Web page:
Featured Research

from universities, journals, and other organizations

Learning and memory may play a central role in synesthesia: Link to childhood toys containing magnetic colored letters

Date:
January 23, 2013
Source:
Association for Psychological Science
Summary:
People with color-grapheme synesthesia experience color when viewing written letters or numerals, usually with a particular color evoked by each grapheme (i.e., the letter 'A' evokes the color red). In a new study, researchers present data from 11 color grapheme synesthetes who had startlingly similar color-letter pairings that were traceable to childhood toys containing magnetic colored letters.

People with color-grapheme synesthesia experience color when viewing written letters or numerals, usually with a particular color evoked by each grapheme (i.e., the letter 'A' evokes the color red). In a new study, researchers present data from 11 color grapheme synesthetes who had startlingly similar color-letter pairings that were traceable to childhood toys containing magnetic colored letters.
Credit: teressa / Fotolia

People with color-grapheme synesthesia experience color when viewing written letters or numerals, usually with a particular color evoked by each grapheme (i.e., the letter 'A' evokes the color red). In a new study, researchers Nathan Witthoft and Jonathan Winawer of Stanford University present data from 11 color grapheme synesthetes who had startlingly similar color-letter pairings that were traceable to childhood toys containing magnetic colored letters.

Their findings are published in Psychological Science, a journal of the Association for Psychological Science.

Matching data from the 11 participants showed reliably consistent letter-color matches, both within and between testing sessions (data collected online at http://www.synesthete.org/). Participants' matches were consistent even after a delay of up to seven years since their first session.

Participants also performed a timed task, in which they were presented with colored letters for 1 second each and required to indicate whether the color was consistent with their synesthetic association. Their data show that they were able to perform the task rapidly and accurately.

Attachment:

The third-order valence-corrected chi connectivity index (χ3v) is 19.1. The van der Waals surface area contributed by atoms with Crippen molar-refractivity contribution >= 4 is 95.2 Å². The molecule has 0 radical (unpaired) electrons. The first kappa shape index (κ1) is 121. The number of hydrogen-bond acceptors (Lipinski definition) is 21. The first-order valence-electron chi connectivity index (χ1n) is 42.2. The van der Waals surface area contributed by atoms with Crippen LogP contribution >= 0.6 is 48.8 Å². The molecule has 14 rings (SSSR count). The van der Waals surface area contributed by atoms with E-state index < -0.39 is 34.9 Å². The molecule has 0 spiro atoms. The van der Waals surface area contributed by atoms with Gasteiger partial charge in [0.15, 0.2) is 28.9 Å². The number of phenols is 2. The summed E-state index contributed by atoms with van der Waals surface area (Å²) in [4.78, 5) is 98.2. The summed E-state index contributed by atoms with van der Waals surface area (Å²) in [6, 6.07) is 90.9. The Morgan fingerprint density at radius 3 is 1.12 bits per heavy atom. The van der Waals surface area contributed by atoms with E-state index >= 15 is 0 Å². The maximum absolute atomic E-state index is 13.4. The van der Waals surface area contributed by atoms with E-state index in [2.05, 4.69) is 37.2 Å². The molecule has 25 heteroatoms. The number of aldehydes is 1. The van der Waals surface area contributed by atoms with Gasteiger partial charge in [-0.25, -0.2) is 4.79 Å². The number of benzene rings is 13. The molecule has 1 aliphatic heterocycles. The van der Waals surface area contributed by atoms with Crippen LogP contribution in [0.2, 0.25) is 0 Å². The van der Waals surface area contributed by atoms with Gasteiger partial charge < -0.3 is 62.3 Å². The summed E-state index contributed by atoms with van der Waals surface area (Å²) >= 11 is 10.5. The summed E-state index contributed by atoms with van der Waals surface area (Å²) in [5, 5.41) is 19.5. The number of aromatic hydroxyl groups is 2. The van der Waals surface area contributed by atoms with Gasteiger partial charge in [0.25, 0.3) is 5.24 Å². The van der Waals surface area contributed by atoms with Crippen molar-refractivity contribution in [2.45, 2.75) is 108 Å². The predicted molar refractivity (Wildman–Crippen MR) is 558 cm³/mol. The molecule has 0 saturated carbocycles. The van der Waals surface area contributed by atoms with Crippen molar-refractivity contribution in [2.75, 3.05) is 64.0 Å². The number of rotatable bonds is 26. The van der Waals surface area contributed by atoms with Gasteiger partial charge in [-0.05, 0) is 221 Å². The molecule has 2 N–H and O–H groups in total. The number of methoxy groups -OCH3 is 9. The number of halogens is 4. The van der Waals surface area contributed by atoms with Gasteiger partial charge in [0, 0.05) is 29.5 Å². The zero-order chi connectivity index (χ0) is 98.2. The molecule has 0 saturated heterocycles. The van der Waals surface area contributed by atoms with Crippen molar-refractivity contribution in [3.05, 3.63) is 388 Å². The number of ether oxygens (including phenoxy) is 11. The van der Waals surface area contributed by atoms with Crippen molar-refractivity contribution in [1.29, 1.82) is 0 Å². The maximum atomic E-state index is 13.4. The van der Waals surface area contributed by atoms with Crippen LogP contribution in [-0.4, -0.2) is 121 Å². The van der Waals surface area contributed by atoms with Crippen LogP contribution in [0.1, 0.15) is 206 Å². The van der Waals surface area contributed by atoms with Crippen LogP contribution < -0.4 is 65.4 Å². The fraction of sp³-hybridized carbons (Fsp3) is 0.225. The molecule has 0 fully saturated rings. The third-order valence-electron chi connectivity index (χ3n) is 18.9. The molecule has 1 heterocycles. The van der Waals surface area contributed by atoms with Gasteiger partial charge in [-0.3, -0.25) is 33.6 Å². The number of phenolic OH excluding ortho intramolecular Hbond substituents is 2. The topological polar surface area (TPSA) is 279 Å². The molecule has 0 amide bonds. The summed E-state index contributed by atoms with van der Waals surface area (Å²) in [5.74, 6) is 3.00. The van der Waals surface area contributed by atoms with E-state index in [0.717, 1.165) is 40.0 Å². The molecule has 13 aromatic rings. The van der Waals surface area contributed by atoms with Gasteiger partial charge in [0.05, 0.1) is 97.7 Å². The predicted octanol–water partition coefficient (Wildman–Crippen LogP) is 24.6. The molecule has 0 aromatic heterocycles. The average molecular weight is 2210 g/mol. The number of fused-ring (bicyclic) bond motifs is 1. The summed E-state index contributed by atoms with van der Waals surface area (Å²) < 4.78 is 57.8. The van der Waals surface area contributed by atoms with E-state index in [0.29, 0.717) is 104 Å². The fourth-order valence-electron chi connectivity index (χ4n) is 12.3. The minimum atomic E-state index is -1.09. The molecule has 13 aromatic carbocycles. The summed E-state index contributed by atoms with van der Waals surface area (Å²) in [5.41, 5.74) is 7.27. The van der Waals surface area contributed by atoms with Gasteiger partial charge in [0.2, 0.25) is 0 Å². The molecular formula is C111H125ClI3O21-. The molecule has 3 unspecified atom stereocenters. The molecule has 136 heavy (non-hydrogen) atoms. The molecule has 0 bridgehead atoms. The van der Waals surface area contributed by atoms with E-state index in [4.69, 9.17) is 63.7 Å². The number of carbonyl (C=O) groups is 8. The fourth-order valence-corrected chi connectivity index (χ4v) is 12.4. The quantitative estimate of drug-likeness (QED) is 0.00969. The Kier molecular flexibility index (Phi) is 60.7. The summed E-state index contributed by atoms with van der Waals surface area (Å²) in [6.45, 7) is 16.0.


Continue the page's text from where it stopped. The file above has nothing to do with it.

Together, these data suggest that the participants' color-letter associations are specific, automatic, and relatively constant over time, thereby meeting the criteria for true synesthesia.

The degree of similarity in the letter-color pairings across participants, along with the regular repeating pattern in the colors found in each individual's letter-color pairings, indicates that the pairings were learned from the magnetic colored letters that the participants had been exposed to in childhood.

According to the researchers, these are the first and only data to show learned synesthesia of this kind in more than a single individual.

They point out that this does not mean that exposure to the colored letter magnets was sufficient to induce synesthesia in the participants, though it may have increased the chances. After all, many people who do not have synesthesia played with the same colored letter magnets as kids.

Based on their findings, Witthoft and Winawer conclude that a complete explanation of synesthesia must incorporate a central role for learning and memory.


Story Source:

The above story is based on materials provided by Association for Psychological Science. Note: Materials may be edited for content and length.


Journal Reference: